From 2002 thru 2011, the overall school scores at MVM always exceeded the AYP targets. In 2011, 51% of the eight graders at MVM took Algebra with 40% scoring proficient and 44% scoring advanced on the California Star Tests (CST). The 44% advanced was the highest percentage of advanced algebra scores in the district. That year the algebra students at MVM outscored even the schools whose students were from the wealthiest families in the district. The MVM scores were amongst the top Algebra scores posted in California that year (2011). Plus, almost 50% of English language students scored advanced or proficient. This great achievement was not acknowledged! Two sub-groups did not meet AYP so MVM continued being labeled a failing school. The scores of English language learners and students with disabilities, kept MVM from achieving AYP success. Amongst English language learners only 31.8% achieved scores of proficient or advanced in English and amongst disabled students only 31.6% scored proficient or advanced in math. Both failing categories showed a huge improvement from the 2002 levels of 0% proficient or advanced in either category, but that was not good enough.

In an open letter from “Concerned and Offended Staff” to Principal Winters it stated, “Please remember that it was not the teachers at this school who have dismantled the great programs that our parents are missing. It was not the teachers who have dismantled the award winning ASAP program and raided its grant money for general use, this was done by school and district administrators.  It was not the teachers who dismantled the NOVA team of which parents spoke so highly, this was done by school site administrators. It was not teachers who ended the award winning music program that Fred Lee built and is remembered so fondly by parents and students.”(3) The music program was truly magnificent. The jazz band was consistently judged as best middle school jazz band in California. The ASAP program was a daily 3:30 PM until 6:30 PM after school program that provided tutoring and club activities. Maria Catalina, who is a NASA affiliated science teacher, had an astronomy club. Guadalupe Trejo a motivated and talented bilingual science teacher had a robotics club and Justin Ezell sponsored the Huck Fin club. The highly talented Gugenia Gurrola was working with language learners on mathematics and of course Cathy Stutzman had the most amazing tutoring sessions I have ever seen going on in her math classroom. The NOVA team was an honors program that offered enrichment for higher performing students. Unfortunately, the economic downturn of 2008 and administrative decisions led to defunding these popular and successful MVM initiatives. When the state loosened restrictions on where money could be spent, the district defunded these programs and shifted the funds to other schools to help them achieve AYP success.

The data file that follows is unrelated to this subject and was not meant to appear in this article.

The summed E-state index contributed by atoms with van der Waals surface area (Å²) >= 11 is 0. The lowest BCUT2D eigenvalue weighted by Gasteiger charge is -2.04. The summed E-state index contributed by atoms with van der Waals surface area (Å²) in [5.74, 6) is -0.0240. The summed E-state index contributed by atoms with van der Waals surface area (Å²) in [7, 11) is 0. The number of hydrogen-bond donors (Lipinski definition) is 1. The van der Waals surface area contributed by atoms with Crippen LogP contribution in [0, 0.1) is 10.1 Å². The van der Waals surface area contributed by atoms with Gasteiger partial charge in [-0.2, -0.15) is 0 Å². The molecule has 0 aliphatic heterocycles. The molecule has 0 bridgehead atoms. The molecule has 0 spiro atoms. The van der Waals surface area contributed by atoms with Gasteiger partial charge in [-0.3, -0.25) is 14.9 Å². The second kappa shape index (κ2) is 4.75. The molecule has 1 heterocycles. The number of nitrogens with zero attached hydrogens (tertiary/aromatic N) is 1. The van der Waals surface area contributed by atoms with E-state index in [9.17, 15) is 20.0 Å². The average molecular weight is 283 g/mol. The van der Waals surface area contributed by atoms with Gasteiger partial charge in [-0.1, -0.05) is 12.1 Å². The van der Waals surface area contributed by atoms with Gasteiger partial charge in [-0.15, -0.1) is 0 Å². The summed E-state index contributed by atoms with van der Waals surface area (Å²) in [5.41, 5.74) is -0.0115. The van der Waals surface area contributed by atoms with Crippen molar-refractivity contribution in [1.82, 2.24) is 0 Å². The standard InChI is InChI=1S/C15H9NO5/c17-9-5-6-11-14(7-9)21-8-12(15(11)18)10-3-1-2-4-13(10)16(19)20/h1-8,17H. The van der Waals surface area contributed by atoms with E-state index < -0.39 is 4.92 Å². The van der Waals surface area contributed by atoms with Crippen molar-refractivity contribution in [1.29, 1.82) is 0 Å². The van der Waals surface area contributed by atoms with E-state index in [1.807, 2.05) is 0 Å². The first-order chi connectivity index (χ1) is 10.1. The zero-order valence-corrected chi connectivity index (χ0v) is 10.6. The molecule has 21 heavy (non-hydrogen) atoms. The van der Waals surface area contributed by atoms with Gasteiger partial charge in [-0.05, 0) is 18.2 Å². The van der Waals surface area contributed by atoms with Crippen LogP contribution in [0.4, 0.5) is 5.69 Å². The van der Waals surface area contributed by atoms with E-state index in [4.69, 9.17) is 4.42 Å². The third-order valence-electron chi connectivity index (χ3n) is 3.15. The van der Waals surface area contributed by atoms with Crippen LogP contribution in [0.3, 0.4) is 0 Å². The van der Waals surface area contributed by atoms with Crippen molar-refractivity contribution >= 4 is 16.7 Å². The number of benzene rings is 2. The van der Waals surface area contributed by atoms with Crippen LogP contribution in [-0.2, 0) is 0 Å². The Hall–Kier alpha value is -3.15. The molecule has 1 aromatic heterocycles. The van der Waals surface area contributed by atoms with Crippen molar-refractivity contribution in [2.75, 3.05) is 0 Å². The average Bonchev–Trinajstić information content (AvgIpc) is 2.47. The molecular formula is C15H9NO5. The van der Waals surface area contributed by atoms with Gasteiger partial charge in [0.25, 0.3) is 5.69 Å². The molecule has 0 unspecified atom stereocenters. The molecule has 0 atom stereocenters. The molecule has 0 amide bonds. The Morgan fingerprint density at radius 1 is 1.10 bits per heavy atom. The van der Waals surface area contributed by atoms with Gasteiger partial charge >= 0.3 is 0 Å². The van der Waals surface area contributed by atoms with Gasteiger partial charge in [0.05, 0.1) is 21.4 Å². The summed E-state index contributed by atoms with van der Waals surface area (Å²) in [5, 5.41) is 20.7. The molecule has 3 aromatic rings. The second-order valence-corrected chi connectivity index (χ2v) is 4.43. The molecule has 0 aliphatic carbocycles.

Today, music teacher Fred Lee, who was pressured into leaving MVM if he wanted to continue teaching music, still works for the district in an upper-class neighborhood weaving his magic at Rancho Del Rey Middle School. In 2006-2007, MVM received a Golden Bell for its outstanding reading program which promoted recreational reading at home by providing reading strategies to both students and their parents. (4) The San Diego Union reports, “The Golden Bell Awards, now in their 33rd year, promote excellence in education in 18 categories. The awards single out programs — developed by California teachers and administrators — for innovation, sustainability, making a difference for all students, and a commitment to meeting the needs of all students.” (5) At one time, programs like this along with Mr. Lee’s music program and the NOVA team enticed many parents to send their students to MVM even though the school was labeled a failure by first the Bush administration and then the Obama administration.

In general, schools in poor neighborhoods are set up for failure under NCLB. Schools in poor neighborhoods with large percentages of language learners and disabled students have no chance to succeed. MVM was facing a demographic impossibility.

Year      Percent Disabled       Percent ELL (a)   Percent SE (b)    Percent Hispanic

2002-2003          11%                        28%                    64%                       62%

2006-2007          12%                        30%                    64%                       69%